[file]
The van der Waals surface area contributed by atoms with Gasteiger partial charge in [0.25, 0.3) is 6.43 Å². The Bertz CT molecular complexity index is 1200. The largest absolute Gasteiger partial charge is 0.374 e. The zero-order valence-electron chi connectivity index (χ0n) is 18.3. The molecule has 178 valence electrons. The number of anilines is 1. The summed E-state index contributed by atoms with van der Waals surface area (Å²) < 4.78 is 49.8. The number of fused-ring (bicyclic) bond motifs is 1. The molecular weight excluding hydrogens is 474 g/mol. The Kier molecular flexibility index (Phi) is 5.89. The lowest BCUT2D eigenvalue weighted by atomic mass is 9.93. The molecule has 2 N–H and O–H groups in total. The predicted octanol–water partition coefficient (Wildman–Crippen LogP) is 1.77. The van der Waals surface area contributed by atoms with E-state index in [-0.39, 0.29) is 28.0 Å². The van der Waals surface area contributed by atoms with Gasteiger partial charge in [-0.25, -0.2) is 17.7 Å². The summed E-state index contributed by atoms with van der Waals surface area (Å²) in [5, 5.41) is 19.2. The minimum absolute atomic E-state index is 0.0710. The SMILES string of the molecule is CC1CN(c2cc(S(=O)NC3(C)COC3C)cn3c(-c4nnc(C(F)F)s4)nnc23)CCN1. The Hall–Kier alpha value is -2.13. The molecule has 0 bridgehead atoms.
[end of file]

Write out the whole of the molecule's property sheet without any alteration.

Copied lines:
The van der Waals surface area contributed by atoms with Gasteiger partial charge in [0.25, 0.3) is 6.43 Å². The Bertz CT molecular complexity index is 1200. The largest absolute Gasteiger partial charge is 0.374 e. The zero-order valence-electron chi connectivity index (χ0n) is 18.3. The molecule has 178 valence electrons. The number of anilines is 1. The summed E-state index contributed by atoms with van der Waals surface area (Å²) < 4.78 is 49.8. The number of fused-ring (bicyclic) bond motifs is 1. The molecular weight excluding hydrogens is 474 g/mol. The Kier molecular flexibility index (Phi) is 5.89. The lowest BCUT2D eigenvalue weighted by atomic mass is 9.93. The molecule has 2 N–H and O–H groups in total. The predicted octanol–water partition coefficient (Wildman–Crippen LogP) is 1.77. The van der Waals surface area contributed by atoms with E-state index in [-0.39, 0.29) is 28.0 Å². The van der Waals surface area contributed by atoms with Gasteiger partial charge in [-0.25, -0.2) is 17.7 Å². The summed E-state index contributed by atoms with van der Waals surface area (Å²) in [5, 5.41) is 19.2. The minimum absolute atomic E-state index is 0.0710. The SMILES string of the molecule is CC1CN(c2cc(S(=O)NC3(C)COC3C)cn3c(-c4nnc(C(F)F)s4)nnc23)CCN1. The Hall–Kier alpha value is -2.13. The molecule has 0 bridgehead atoms.